The BBC Legend - Brian Cox and Strictly

Dianne Buswell, a dancer from Strictly Come Dancing

By Liam McGee, Chief Scientist, Kaiasm. November 2019.

I caught up with Duncan Bloor the other day, our old contact at the Beeb. I asked him about the effect of the work we had done for the BBC in the early days of Kaiasm. “Ah,” said Duncan,“yes… the legend of it. Did you know that you were responsible for Brian Cox? And removing Delia from pancakes. And even Strictly Come Dancing”.

Chris Sizemore, Duncan’s boss’s boss, was keen to use search data to influence BBC online’s space, in particular science programming. So he set Duncan to find who was making the most innovative use of it. And Duncan found us. The Kaiasmic approach was, of course, unusual. We suggested that BBC science and nature commissioning focus on ‘unanswered questions’, science questions asked of Google, where the results returned were poor - they didn’t get clicked on because they didn’t answer the question. Then we drew it as a word map.

A simple map of unanswered questions about science and nature“Your work really opened people’s eyes to the power of it,” said Duncan. “Commissioners used to only care about ratings. This let us commission things that weren’t simply a derivation of the last successful programme.” This, he said, led directly to the commissioning of the Brian Cox and Dara O’Brien astronomy programmes.

Duncan was then tasked applying the method to BBC Food Online. At that time, it was simply a set of every recipe mentioned on a BBC programme. “A homepage, and twelve thousand recipes, and that was it,” Duncan recalled. “[The Kaiasm method] changed the culture to ‘demand-driven’. We inserted all the missing ways of categorising the recipes… because categories of recipe were of course what people were asking for. 300,000 people per month searched for chicken recipes.

"But the food team were not keen. Why? Because ‘people who search for chicken recipes are idiots’ - that’s a quote,” chuckled Duncan. “But they were food obsessives who planned their menus weeks in advance. That’s why they were working in BBC Food! But what normal people really do is open their fridge, and go ‘hmmm. I have chicken. So I need a recipe for chicken’.

They also became more focused. Instead of doing new recipes all the time, they started improving the alignment of existing ones to the ways people were asking for them. Pancake recipes, for example, were a big deal. “We were ranking top on Google for that, with a Delia recipe. But people were just looking for a simple pancake recipe… not one from a named chef. So we tweaked the article, took Delia's name out and doubled the visits from 0.5m to 1m. We had a new approach, which sounds obvious but it wasn’t at the time: find out what audiences want, and write that.”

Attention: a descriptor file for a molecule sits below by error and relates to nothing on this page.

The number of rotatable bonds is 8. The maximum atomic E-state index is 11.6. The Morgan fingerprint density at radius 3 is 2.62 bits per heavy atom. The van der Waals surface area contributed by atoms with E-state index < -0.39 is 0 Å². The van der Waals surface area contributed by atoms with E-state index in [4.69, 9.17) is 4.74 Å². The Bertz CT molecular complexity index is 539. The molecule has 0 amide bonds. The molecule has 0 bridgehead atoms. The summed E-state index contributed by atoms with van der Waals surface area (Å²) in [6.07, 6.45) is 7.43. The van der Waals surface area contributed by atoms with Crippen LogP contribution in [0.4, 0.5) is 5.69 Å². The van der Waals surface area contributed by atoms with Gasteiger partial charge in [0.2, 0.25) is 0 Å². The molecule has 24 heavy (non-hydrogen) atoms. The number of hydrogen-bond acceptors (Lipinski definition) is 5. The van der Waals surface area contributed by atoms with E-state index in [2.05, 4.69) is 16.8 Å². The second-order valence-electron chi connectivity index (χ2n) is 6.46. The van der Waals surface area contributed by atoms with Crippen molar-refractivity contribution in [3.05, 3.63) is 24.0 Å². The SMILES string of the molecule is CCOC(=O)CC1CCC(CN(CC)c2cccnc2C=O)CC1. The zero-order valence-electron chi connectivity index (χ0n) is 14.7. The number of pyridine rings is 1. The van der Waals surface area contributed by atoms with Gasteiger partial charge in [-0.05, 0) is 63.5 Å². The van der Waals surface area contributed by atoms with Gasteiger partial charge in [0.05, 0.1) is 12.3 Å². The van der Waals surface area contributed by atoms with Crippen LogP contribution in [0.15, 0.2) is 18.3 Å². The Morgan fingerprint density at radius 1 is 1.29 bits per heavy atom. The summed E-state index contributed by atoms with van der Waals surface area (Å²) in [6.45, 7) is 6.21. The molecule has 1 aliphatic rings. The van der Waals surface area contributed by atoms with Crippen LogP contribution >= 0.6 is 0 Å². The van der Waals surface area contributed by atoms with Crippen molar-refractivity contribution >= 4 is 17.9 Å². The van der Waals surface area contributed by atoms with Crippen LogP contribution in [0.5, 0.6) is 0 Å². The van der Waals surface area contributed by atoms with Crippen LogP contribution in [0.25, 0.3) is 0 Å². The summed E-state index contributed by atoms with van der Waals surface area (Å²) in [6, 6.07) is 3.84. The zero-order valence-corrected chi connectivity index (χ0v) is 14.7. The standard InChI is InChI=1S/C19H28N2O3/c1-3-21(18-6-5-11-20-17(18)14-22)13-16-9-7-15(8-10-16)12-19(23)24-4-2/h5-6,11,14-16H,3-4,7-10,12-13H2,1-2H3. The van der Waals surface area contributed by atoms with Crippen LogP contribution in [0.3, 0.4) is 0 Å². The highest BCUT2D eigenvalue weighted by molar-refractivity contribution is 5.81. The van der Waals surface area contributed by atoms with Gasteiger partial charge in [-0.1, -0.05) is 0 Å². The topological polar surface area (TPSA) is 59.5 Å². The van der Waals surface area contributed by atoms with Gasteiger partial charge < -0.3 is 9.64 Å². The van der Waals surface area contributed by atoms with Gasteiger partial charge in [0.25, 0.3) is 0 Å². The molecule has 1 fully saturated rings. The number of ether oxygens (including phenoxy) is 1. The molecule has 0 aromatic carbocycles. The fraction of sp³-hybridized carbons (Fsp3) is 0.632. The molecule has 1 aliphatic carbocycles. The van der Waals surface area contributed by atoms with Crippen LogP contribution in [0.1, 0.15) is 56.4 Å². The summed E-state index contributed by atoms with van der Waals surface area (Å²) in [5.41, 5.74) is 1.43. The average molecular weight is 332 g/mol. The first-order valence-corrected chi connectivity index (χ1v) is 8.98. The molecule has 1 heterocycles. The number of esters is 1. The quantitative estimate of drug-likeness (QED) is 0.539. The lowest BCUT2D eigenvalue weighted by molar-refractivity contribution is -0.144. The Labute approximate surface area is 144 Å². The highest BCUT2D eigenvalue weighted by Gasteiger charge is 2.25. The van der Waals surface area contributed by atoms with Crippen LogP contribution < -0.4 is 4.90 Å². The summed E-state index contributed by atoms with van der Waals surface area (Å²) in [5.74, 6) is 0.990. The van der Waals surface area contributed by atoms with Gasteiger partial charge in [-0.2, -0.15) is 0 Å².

A simple map of the question 'why?'Duncan came to stay a few days with us, to be trained further in the ways of Kaiasm. One two-day crash course in data visualisation later, Duncan was up and running with ‘The Wheel of Hunger’, a month by month visualisation of the trending recipe goals. “If we had done it with spreadsheets it would have had no traction. The wheel of hunger' showing trending up month to month to see a seasonal view of appetite. The Guardian picked it up, and printed it. Then George Entwhistle (The Director General) asked Duncan's boss Caragh Salisbury “why aren't we doing this?”, to which the answer was “We are. The Guardian just printed it”. The stage was set. Demand driven commissioning started to lead BBC science and nature, BBC religion and ethics.

“But then the whole thing with Jimmy Saville blew up, and the DG resigned. Ah well.”

“There is a direct line between what you started and the change of culture to data and what people want. It destroyed the snobbishness about data, and made it clear that it wasn’t something technical, or robotic. It was about people, and their needs and desires”.

We loved doing that early work for the BBC. It helped us develop our own methodology and especially opened our eyes to the possibility that there were many needs out there, in society, that no one is meeting. Even though they are expressed, many times each year, by tens of thousands of people. We're proud to have played our small part in weaving the cultural fabric of the nation.